In a troubling denial-of-service (DDoS) attack this week, the website of a county election commission in Tennessee went offline during a mayoral primary.
Knox County reported that despite the disruption, “The cyber-attack did not impact the results of the election.”
Knox County wrote on Twitter on Tuesday saying, “Tonight, our web servers suffered a successful denial-of-service attack. Election results were not affected, as our election machines are never connected to the internet.”
Even though the hack did not affect the results of the election, the county is looking for answers. Knox County Mayor, Tim Burchett says that he wants to find out what happened so that he can prevent future attacks and other such incidents from happening again.
Burchett said in a statement, “Although the crash did not affect the vote tallies or the integrity of the election, this is not something that should happen.”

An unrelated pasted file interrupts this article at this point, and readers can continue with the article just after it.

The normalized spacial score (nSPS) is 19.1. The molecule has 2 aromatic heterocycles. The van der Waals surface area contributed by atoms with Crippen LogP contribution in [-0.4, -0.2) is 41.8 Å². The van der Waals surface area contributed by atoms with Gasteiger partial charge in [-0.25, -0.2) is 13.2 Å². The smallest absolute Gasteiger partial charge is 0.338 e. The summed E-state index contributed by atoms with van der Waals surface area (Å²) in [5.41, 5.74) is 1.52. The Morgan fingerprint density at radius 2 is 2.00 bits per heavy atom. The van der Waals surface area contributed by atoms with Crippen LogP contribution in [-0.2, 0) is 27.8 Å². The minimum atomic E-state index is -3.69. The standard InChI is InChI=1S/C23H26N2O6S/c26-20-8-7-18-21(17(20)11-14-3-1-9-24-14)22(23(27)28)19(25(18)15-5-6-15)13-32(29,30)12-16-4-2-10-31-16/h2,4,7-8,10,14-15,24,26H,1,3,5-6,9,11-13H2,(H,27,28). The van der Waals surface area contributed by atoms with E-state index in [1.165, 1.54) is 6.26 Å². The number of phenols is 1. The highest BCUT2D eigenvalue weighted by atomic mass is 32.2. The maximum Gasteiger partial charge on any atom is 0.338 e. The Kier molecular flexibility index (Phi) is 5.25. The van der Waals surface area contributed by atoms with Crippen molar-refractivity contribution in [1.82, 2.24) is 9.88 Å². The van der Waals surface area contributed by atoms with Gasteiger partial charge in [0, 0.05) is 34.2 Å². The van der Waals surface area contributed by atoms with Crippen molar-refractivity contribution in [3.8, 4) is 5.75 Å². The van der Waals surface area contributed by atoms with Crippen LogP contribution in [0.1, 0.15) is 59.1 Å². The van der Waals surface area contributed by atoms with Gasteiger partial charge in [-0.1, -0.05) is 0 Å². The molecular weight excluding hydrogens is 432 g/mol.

He further added saying, ““I want to know what happened, and I think an independent review will help to determine that so we can move forward and work to prevent similar issues in the future.”
Knox County’s IT Director Dick Moran claims in a preliminary report that it had been, “Noted that extremely heavy and abnormal network traffic was originating from numerous IP addresses associated with numerous geographic locations, both internal and external to this country.”
In March, cyber-criminals manage to break into the dispatch system of Baltimore that supports emergency calls. That hack came a week after Atlanta experienced a “ransom-ware” attack which affected city services which included bill collections, airport Wi-Fi and even the Municipal Court.
Lisa Bender, spokeswomen for the department did not specify the impacts of the attack at the time but instead claimed that the department has had to complete some tasks offline.
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